Right now Juno’s progress metre works well but is fairly basic. In particular, it could be improved by:
for i = 1:10, j = 1:10,
These issues prevent package authors from using
@progress over loops without modification, in many cases. This project would therefore involve improving on the above fronts (roughly in that order of priority).
Expected Results: Patches to Juno.jl implementing the above improvements.
Recommended Skills: Some experience with Julia and Juno is good, but only general programming skills are required.
Mentors: Mike Innes
We’d like to make finding and viewing relevant documentation a core part of the Juno/Julia experience. As well as viewing docs for a particular function, it’d be great to take advantage of the extensive Markdown docs provided by packages for other purposes. For example, a basic doc search engine could allow users to find relevant functionality even when they don’t know the names of the functions involved. (This could even be extended to searching across all packages!)
Initially this project could be built as a package or as an extension to the Atom.jl package. Eventually, we’d also like to integrate the functionality with a nice UI inside of Juno, and this could serve as extension work for an enterprising student.
Expected Results: Tools in Julia for collating and working with package documentation, as well as a plan for how this can become part of the IDE or other tooling.
Juno could provide a simple way to browse available packages and view what’s installed on their system. To start with, this project could simply provide a GUI that reads in package data from
~/.julia, including available packages and installed versions, and buttons which call the relevant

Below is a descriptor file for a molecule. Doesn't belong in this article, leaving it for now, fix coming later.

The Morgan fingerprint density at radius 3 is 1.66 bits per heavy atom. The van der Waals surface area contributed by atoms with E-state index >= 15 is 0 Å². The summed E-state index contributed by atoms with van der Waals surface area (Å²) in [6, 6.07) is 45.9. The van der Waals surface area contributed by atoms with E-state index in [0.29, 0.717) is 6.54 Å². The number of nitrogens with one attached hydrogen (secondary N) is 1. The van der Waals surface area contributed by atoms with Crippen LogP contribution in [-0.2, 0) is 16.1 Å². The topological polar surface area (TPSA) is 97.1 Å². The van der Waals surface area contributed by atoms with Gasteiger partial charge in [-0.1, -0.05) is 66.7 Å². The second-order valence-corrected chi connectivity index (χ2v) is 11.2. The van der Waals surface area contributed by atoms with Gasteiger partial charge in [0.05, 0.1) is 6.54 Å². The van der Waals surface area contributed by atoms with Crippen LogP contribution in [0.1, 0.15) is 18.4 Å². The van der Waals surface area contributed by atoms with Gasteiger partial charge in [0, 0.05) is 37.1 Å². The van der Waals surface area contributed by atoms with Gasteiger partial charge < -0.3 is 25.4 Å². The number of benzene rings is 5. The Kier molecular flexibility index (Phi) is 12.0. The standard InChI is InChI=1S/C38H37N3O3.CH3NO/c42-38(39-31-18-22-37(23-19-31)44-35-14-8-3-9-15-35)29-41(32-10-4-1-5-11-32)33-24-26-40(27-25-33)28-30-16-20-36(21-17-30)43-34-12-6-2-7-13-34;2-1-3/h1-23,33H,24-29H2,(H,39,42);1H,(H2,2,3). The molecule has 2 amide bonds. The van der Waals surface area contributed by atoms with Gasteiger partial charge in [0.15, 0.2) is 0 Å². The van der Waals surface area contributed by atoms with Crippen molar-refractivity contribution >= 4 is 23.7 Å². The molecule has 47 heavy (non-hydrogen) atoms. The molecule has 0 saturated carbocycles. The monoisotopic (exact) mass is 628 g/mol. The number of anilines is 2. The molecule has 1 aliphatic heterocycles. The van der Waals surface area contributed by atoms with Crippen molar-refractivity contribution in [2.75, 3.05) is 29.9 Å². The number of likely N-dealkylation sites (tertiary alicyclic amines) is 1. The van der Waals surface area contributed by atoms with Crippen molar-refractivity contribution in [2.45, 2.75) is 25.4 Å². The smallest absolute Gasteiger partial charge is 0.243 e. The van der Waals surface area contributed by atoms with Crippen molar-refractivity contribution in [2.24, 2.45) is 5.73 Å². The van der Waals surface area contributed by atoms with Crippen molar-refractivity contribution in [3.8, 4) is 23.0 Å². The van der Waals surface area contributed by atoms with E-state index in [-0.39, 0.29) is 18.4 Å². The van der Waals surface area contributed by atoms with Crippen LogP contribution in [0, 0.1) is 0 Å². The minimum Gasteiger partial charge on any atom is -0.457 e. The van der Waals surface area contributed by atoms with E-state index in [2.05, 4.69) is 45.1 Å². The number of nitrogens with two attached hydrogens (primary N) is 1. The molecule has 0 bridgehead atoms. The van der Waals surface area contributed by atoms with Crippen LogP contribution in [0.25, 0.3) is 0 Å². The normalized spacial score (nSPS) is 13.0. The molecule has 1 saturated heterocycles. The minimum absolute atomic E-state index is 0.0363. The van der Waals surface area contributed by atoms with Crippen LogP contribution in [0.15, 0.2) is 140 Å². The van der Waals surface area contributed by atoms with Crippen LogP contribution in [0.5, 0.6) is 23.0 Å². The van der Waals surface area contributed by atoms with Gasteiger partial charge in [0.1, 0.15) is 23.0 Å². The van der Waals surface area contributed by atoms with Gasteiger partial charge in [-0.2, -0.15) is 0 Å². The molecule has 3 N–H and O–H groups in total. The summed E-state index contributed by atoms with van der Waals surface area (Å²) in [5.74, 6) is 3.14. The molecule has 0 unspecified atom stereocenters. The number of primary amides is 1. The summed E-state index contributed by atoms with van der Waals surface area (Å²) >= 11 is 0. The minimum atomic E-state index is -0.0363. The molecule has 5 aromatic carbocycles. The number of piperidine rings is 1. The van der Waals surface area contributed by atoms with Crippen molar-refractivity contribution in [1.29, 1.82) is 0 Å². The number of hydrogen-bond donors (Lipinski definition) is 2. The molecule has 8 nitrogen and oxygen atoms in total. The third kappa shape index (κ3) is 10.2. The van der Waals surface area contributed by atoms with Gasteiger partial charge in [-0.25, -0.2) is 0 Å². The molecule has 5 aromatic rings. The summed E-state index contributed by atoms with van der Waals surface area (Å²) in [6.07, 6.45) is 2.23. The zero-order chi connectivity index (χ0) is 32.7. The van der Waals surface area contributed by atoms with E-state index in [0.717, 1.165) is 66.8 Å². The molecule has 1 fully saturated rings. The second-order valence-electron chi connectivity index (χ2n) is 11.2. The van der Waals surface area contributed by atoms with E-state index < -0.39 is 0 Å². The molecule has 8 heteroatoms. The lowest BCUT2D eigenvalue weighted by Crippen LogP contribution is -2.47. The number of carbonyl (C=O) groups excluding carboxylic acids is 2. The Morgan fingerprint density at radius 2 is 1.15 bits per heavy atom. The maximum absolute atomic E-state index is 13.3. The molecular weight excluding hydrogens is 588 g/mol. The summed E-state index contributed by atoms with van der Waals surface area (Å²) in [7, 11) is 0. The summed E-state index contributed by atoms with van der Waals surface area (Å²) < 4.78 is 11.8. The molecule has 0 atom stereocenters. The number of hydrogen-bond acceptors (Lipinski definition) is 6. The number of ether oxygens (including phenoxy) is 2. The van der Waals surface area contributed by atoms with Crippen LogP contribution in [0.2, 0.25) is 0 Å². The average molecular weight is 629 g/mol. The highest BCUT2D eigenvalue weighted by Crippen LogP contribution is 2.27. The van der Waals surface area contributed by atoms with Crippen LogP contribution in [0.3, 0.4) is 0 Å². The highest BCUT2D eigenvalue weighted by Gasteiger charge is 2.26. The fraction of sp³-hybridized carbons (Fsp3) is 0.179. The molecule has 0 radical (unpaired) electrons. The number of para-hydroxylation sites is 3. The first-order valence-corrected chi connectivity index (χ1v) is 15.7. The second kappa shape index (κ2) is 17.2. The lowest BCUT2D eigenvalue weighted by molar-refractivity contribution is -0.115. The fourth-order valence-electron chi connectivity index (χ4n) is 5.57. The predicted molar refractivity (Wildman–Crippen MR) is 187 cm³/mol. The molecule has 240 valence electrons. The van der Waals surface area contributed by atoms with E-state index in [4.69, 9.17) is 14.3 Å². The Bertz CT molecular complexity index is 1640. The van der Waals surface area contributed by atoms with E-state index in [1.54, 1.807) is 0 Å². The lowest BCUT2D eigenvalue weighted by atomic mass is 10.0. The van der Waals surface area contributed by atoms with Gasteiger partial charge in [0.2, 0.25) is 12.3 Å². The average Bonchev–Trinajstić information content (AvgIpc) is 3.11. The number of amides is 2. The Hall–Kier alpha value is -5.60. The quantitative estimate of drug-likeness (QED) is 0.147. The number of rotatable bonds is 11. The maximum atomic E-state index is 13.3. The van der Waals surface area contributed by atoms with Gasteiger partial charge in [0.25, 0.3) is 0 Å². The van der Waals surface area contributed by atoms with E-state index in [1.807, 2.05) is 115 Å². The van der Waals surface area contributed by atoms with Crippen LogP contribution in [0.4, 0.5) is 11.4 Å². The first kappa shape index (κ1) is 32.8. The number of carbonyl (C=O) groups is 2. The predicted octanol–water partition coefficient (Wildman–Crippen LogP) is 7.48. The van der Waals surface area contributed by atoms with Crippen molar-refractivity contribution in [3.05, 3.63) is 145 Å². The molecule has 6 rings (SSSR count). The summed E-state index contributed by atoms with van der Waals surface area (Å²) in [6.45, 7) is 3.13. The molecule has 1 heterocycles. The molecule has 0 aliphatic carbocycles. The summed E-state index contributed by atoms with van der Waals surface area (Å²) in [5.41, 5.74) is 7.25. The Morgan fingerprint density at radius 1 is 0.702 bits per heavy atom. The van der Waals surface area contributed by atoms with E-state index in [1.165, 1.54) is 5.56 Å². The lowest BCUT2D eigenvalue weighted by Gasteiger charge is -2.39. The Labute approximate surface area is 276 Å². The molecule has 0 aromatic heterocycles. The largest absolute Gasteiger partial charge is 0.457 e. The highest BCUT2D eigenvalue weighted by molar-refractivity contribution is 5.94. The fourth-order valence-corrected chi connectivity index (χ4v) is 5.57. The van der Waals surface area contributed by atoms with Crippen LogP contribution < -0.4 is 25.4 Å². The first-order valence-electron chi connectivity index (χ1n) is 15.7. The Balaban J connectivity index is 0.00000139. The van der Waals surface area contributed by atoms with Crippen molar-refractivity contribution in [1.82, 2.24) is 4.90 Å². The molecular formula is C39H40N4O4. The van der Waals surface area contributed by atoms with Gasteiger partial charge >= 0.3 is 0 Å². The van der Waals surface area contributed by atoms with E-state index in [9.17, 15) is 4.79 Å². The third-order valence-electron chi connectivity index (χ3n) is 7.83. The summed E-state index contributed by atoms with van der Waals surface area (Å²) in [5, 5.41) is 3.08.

This could also be extended by having metadata about the package, such as a readme, github stars, activity and so on. To support this we probably need a pkg.julialang.org style API which provides the info in JSON format.
Expected Results: A UI in Juno for package operations.
Mentors: Mike Innes
The foundation for tools like refactoring, linting or autoformatting is a powerful framework for reading and writing Julia code while preserving various features of the source code; comments, original formatting, and perhaps even syntax errors. This could build on the work in JuliaParser.jl.
Related would be various tools for doing static or dynamic analysis of Julia code in order to find errors. A simple example would be linting indentation; combined with information from the parser, this could be a powerful way to reduce beginner frustration over
unexpected ) style error messages.
Expected Results: Tools for source-to-source transformations of Julia code, preserving comments and whitespace.
Recommended Skills: Experience with parsing, or even familiarity with JuliaParser.jl itself.
Mentors: Keno Fischer
Concepts relevant to Julia code’s performance, like ‘type-stability’, are often implicit in written code, making it hard for new users in particular to catch slow code early on. However, this also represents a challenge for static analysis, since in general concrete type information won’t be available until runtime.
A potential solution to this is to hook into function calls (users will most likely call a function with test inputs after writing it) and then use dynamically-available information, such as the output of
code_typed, to find performance issues such as non-concrete types, use of global variables etc, and present these as lint warnings in the IDE.
While static analysis has long been used as a tool for understanding and finding problems in code, the use of dynamically available information is unexplored (with the exception of tracing JIT compilers, which demonstrate the power of the concept). This project has plenty of interesting extensions and could have the most interesting long-term implications.
Expected Results: IDE integration and tooling which detects performance issues.
Mentors: Mike Innes